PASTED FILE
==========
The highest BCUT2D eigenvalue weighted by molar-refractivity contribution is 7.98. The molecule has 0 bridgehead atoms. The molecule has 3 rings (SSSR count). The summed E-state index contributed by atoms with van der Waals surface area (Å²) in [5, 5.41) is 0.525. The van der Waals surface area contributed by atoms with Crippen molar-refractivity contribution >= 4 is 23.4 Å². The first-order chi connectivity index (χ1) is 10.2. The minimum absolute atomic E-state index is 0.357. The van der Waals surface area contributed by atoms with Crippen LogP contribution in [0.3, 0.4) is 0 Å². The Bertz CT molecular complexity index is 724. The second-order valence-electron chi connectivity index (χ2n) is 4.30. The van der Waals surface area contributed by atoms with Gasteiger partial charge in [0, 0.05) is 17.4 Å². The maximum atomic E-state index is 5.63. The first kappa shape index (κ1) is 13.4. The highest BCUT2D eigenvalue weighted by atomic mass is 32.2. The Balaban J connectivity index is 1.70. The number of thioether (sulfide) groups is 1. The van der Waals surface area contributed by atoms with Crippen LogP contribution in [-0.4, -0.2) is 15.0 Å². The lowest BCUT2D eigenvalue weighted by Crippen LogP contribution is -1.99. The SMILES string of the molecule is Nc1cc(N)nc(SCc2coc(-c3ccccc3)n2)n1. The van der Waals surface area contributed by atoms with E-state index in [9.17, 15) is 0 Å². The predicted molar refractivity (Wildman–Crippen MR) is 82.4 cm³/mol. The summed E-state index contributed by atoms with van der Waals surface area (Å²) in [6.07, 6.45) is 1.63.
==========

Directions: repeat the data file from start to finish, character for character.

The highest BCUT2D eigenvalue weighted by molar-refractivity contribution is 7.98. The molecule has 0 bridgehead atoms. The molecule has 3 rings (SSSR count). The summed E-state index contributed by atoms with van der Waals surface area (Å²) in [5, 5.41) is 0.525. The van der Waals surface area contributed by atoms with Crippen molar-refractivity contribution >= 4 is 23.4 Å². The first-order chi connectivity index (χ1) is 10.2. The minimum absolute atomic E-state index is 0.357. The van der Waals surface area contributed by atoms with Crippen LogP contribution in [0.3, 0.4) is 0 Å². The Bertz CT molecular complexity index is 724. The second-order valence-electron chi connectivity index (χ2n) is 4.30. The van der Waals surface area contributed by atoms with Gasteiger partial charge in [0, 0.05) is 17.4 Å². The maximum atomic E-state index is 5.63. The first kappa shape index (κ1) is 13.4. The highest BCUT2D eigenvalue weighted by atomic mass is 32.2. The Balaban J connectivity index is 1.70. The number of thioether (sulfide) groups is 1. The van der Waals surface area contributed by atoms with Crippen LogP contribution in [-0.4, -0.2) is 15.0 Å². The lowest BCUT2D eigenvalue weighted by Crippen LogP contribution is -1.99. The SMILES string of the molecule is Nc1cc(N)nc(SCc2coc(-c3ccccc3)n2)n1. The van der Waals surface area contributed by atoms with E-state index in [9.17, 15) is 0 Å². The predicted molar refractivity (Wildman–Crippen MR) is 82.4 cm³/mol. The summed E-state index contributed by atoms with van der Waals surface area (Å²) in [6.07, 6.45) is 1.63.